Elderly and sick patients in particular, benefit from a minimally invasive treatment of pathological dilatations of the aorta - the aortic aneurysm. However, depending on age and clinical picture, open aortic artery operations continue to be a good (and in certain cases even the only sensible) alternative.
This is illustrated by the example of a female patient who is now 37 years old and who, due to a rare disease of the connective tissue, Marfan's syndrome, suffered a life-threatening tear of this vessel with further disease-related complications. After several operations, the mother of two has now recovered to such an extent that she is able to manage her everyday life again.
The fact that the patient, Carola Zschocke, is alive at all is almost a miracle. In November 2018 she was transfer by helicopter to the Dresden University Hospital (Germany) with a diagnosed tear in her aorta. At the same time, the esophagus of the then 35-year-old was affected: the aorta, which had widened by up to ten centimeters, had rubbed a hole in the organ and at the same time pressed on the heart. "Pathological dilatation of the aorta, so-called aortic aneurysms, pose a deadly threat. If they burst, it is a matter of minutes, otherwise the chances of survival are low and if the esophagus is also affected, the patient is in an even worse position," said Prof. Christian Reeps.
Five years ago, Prof. Reeps, an experienced vascular surgeon, moved to Dresden University Hospital and significantly expanded the department of vascular and endovascular surgery. Together with his team, the surgeon was able to successfully treat the young woman and has been providing her with medical support ever since. In the hospital's new surgical center - House 32 - experts can also rely on an excellent infrastructure including two hybrid operating theaters to treat patients like Carola Zschocke.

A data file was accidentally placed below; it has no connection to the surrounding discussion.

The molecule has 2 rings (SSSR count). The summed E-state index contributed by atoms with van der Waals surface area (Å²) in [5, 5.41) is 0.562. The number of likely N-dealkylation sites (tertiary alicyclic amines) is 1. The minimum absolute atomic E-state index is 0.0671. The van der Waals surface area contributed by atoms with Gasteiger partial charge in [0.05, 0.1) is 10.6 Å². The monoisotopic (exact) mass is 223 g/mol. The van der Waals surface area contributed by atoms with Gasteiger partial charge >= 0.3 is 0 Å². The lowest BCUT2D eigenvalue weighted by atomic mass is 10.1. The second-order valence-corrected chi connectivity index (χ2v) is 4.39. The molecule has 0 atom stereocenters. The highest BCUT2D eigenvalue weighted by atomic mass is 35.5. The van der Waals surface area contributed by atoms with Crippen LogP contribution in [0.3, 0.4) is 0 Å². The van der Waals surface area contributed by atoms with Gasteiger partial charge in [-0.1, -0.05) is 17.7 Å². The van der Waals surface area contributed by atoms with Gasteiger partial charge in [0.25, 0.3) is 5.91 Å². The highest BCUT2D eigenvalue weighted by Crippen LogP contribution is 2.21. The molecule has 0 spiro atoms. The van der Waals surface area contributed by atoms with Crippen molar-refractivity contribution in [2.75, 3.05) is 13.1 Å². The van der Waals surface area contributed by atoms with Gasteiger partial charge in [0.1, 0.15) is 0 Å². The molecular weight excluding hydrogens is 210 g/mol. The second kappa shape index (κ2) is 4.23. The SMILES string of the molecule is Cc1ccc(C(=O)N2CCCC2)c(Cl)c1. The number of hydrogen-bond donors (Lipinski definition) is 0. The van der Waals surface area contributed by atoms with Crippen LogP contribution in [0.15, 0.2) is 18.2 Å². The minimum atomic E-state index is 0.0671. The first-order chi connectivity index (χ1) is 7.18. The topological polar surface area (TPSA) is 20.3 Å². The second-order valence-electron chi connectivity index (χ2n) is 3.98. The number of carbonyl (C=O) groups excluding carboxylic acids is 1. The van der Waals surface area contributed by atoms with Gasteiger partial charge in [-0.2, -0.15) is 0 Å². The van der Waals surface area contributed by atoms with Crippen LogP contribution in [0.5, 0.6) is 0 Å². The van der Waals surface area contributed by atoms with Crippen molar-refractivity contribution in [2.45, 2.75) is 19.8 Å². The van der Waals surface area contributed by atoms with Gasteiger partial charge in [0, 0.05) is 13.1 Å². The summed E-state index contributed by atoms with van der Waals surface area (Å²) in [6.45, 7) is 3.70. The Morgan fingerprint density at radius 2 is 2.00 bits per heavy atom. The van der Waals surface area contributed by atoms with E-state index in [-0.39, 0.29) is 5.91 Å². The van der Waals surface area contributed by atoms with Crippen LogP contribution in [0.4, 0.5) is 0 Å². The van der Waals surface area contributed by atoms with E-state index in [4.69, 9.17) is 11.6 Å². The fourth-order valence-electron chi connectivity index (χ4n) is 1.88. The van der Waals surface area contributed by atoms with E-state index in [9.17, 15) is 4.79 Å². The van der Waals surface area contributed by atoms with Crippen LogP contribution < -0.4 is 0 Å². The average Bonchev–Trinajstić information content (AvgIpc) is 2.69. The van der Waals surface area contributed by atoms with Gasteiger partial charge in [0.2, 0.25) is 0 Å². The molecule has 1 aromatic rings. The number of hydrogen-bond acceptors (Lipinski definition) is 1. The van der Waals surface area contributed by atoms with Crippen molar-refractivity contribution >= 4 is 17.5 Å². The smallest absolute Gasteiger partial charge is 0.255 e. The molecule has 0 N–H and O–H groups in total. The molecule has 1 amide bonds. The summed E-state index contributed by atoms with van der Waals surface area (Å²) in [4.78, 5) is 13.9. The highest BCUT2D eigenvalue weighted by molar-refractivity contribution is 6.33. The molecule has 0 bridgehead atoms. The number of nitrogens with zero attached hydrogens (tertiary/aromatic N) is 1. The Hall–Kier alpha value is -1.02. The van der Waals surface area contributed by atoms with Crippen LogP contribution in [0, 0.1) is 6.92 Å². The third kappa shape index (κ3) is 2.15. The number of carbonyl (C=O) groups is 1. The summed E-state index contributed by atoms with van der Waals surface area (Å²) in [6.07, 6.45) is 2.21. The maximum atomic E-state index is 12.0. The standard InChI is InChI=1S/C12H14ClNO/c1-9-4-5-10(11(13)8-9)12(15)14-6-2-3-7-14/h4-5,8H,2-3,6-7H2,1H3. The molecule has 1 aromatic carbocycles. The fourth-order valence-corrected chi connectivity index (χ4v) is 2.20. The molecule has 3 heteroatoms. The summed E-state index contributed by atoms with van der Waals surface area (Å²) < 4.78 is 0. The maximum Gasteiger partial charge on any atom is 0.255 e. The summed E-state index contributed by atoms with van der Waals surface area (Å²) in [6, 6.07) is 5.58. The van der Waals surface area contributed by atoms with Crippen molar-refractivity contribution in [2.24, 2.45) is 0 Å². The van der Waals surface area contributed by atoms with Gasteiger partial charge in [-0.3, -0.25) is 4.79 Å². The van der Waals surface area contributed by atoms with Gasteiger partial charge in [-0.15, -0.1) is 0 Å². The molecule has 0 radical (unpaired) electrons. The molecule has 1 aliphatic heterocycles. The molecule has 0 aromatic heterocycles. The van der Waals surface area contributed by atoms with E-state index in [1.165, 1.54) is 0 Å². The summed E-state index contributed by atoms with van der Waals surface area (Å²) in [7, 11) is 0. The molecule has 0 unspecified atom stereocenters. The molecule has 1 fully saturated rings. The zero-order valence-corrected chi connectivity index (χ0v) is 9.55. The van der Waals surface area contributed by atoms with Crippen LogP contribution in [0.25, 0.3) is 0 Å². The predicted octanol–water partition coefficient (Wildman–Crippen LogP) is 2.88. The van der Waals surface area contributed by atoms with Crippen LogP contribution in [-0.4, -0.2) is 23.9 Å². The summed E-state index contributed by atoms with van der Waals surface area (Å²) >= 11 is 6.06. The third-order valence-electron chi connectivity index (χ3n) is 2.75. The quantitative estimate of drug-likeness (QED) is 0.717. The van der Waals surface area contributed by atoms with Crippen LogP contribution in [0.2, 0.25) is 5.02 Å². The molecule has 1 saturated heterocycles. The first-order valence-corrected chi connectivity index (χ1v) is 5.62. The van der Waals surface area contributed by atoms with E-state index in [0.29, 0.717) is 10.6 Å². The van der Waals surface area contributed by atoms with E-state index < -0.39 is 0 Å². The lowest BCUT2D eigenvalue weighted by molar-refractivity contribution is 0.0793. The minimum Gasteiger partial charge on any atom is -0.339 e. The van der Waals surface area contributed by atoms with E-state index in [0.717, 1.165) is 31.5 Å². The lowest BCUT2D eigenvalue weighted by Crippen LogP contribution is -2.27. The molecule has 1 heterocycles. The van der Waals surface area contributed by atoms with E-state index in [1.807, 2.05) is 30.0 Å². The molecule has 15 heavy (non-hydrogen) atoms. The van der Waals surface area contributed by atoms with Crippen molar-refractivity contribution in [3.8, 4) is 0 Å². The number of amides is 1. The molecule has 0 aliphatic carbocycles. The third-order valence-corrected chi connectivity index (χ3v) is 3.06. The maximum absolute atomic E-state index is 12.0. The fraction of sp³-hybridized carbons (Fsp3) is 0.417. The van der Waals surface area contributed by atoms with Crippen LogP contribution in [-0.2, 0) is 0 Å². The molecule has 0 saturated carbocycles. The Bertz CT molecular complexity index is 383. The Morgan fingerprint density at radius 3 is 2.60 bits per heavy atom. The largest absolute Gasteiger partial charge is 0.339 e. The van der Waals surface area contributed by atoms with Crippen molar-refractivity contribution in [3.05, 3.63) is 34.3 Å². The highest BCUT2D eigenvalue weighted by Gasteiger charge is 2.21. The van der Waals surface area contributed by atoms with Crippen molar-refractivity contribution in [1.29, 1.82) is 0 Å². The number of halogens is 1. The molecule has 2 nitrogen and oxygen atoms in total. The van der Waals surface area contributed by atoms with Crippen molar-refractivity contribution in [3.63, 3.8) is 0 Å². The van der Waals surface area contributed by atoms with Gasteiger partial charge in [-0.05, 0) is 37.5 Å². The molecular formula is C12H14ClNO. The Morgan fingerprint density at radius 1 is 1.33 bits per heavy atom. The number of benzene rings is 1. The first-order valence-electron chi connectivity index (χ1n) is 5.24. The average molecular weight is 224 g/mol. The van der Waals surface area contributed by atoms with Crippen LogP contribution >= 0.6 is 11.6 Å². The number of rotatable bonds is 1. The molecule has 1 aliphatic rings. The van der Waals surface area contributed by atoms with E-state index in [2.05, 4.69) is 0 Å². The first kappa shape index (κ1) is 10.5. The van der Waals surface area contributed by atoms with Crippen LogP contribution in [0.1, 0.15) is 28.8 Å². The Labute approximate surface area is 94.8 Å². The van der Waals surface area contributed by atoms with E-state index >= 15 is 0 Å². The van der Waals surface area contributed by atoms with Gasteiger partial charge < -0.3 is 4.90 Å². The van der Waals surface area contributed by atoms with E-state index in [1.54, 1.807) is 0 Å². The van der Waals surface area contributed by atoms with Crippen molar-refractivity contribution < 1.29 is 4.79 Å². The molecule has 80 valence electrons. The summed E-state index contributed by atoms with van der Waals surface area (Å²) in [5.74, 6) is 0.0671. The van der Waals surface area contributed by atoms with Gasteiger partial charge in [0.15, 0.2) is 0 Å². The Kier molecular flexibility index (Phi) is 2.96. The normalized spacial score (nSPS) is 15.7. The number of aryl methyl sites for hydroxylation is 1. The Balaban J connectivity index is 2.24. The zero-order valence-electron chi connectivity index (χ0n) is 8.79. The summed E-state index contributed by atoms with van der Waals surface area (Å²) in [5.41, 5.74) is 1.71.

In total, about three percent of people over 50 years of age are diagnosed with abdominal aortic aneurysms, i.e. threatening a dilatation of the aorta. Five out of 100 men over the age of 65 suffer from this disease, which urgently needs to be monitored if diagnosed in time. One in a hundred patients requires immediate treatment. Active and former smokers are particularly at risk.
However, diseases of the aorta can also be caused by hereditary predispositions, like Carola Zschocke, who suffers from Marfan syndrome. Only one to two people in 10,000 show this genetically determined weakness of the connective tissue, which is why it classifies as one of the current rare diseases. Among other things, it often leads to dangerous dilatation of the blood vessels and the aorta is particularly affected. This explains the aneurysm suffered by Ms. Zschocke at the end of 2018. "I got sick at work, then I vomited blood," she said.
Colleagues took her to a nearby clinic. Afterwards everything happened very quickly. In a joint emergency operation, the specialists in vascular and visceral surgery at Dresden University Hospital first replaced the torn artery and at the same time removed part of the esophagus, which was also affected. This and the follow-up operation (that included a replacement of the complete abdominal aorta including all organ and pelvic arteries) in March 2019 had to be performed by the doctors in open surgery using a kind of heart-lung machine called ECMO in order to ensure the blood supply to the organ and leg arteries during the operation. ECMO stands for "extracorporeal membrane oxygenation" - a mechanical pulmonary and circulatory replacement procedure in which the patient's blood is taken, carbon dioxide is removed, it is enriched with oxygen, and returned to the body for circulation.